All posts by Thomas Kaiser

Home to the Refuge

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After the last night among wild boars on Spanish soil, another crossing followed, which brought us to Portbou/Spain. With great tension we climbed up to the border pass “Coll dels Belitres”, where we expected a large control and many officials. Chantal was also prepared to do all the talking with the officials, as she speaks French much better than I do. Read More

Capitulation!

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Yes, we capitulate – for now! Corona brought us to our knees.
It was already clear in Portugal; we were going home. Holding out any longer was not our thing and in three months we would have gone this way – one way or the other. For a long time, however, we didn’t know which way to go and how fast our journey north would be. Read More

In the trap

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…caught in the southwest of Portugal
Did we bet on the wrong horse by fleeing from Spain to Portugal? In the south-western corner we received daily news about some more corona measures. Even from Spain the news were not particularly encouraging and from a certain date a negative PCR test (corona test) had to be carried along. On our departure from Andalusia we hoped for an early weakening of the protective measures. Read More

To the West; to Portugal

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The news about the tightened corona measures in Spain left us no peace. From midnight of the same day these restrictions came into force! We rummaged around on the internet for a longer time to get as much and more detailed information as possible, so that we could make a decision accordingly. Soon we also knew that the southernmost region in Portugal still had very low levels of new infections and that no major restrictions for tourists were to be feared. After an intensive study of the map we found out that we could cross the border to Portugal before midnight and thus move freely for the next time. Hopefully! Read More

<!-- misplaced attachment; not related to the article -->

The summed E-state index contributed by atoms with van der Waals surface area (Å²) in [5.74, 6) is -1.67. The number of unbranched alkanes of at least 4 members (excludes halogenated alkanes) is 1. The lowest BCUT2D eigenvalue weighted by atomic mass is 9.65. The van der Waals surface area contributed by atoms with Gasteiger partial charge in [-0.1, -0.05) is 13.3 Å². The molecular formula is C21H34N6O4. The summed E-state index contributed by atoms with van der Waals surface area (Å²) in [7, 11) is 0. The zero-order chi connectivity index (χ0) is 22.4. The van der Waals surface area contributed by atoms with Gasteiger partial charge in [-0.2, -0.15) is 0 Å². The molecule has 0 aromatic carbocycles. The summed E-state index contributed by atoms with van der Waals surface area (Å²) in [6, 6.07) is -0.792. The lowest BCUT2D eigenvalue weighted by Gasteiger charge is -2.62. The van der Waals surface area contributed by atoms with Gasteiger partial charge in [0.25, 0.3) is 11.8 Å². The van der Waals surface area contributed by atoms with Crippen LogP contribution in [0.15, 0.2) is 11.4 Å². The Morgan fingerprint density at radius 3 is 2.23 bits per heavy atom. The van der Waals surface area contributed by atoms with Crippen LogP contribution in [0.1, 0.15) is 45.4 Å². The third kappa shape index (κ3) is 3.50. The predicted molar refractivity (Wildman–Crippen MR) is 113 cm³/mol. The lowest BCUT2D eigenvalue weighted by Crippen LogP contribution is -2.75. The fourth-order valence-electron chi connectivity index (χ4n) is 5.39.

Almería

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…trapped in the province
We arrived in time in the eastern province of Andalusia before the gates closed and further restricted the freedom of movement. Soon we no longer felt like reading the latest Corona news every day; more and more restrictions are being imposed for the welfare of the people. Crazy! Read More

…and the technology!

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 (The information is listed consecutively and contains partly very interesting details. Just scroll through for more details).